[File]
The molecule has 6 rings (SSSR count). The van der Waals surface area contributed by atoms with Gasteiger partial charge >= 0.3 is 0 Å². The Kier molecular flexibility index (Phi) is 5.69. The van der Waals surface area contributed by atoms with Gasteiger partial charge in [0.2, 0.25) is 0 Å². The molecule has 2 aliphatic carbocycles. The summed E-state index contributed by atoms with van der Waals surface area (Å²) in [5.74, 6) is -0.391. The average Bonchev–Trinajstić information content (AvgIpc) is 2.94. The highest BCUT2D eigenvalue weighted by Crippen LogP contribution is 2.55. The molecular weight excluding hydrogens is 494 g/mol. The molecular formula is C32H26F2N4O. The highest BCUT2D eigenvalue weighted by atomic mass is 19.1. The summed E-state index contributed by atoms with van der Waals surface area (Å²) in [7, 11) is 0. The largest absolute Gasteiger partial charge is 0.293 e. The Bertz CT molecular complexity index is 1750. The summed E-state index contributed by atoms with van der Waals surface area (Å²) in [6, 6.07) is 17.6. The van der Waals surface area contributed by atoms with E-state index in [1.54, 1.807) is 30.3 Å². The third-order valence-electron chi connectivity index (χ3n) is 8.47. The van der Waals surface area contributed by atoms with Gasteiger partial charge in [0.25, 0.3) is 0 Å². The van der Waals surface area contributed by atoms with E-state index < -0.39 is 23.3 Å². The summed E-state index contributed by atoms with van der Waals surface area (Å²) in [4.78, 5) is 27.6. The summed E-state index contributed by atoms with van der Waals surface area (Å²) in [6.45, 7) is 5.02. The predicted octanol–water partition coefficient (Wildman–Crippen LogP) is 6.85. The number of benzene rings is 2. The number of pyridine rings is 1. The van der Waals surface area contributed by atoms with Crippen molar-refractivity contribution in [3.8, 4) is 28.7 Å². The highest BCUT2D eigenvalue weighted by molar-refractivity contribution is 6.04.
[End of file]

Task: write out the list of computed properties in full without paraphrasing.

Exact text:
The molecule has 6 rings (SSSR count). The van der Waals surface area contributed by atoms with Gasteiger partial charge >= 0.3 is 0 Å². The Kier molecular flexibility index (Phi) is 5.69. The van der Waals surface area contributed by atoms with Gasteiger partial charge in [0.2, 0.25) is 0 Å². The molecule has 2 aliphatic carbocycles. The summed E-state index contributed by atoms with van der Waals surface area (Å²) in [5.74, 6) is -0.391. The average Bonchev–Trinajstić information content (AvgIpc) is 2.94. The highest BCUT2D eigenvalue weighted by Crippen LogP contribution is 2.55. The molecular weight excluding hydrogens is 494 g/mol. The molecular formula is C32H26F2N4O. The highest BCUT2D eigenvalue weighted by atomic mass is 19.1. The summed E-state index contributed by atoms with van der Waals surface area (Å²) in [7, 11) is 0. The largest absolute Gasteiger partial charge is 0.293 e. The Bertz CT molecular complexity index is 1750. The summed E-state index contributed by atoms with van der Waals surface area (Å²) in [6, 6.07) is 17.6. The van der Waals surface area contributed by atoms with E-state index in [1.54, 1.807) is 30.3 Å². The third-order valence-electron chi connectivity index (χ3n) is 8.47. The van der Waals surface area contributed by atoms with Gasteiger partial charge in [0.25, 0.3) is 0 Å². The van der Waals surface area contributed by atoms with E-state index < -0.39 is 23.3 Å². The summed E-state index contributed by atoms with van der Waals surface area (Å²) in [4.78, 5) is 27.6. The summed E-state index contributed by atoms with van der Waals surface area (Å²) in [6.45, 7) is 5.02. The predicted octanol–water partition coefficient (Wildman–Crippen LogP) is 6.85. The number of benzene rings is 2. The number of pyridine rings is 1. The van der Waals surface area contributed by atoms with Crippen molar-refractivity contribution in [3.8, 4) is 28.7 Å². The highest BCUT2D eigenvalue weighted by molar-refractivity contribution is 6.04.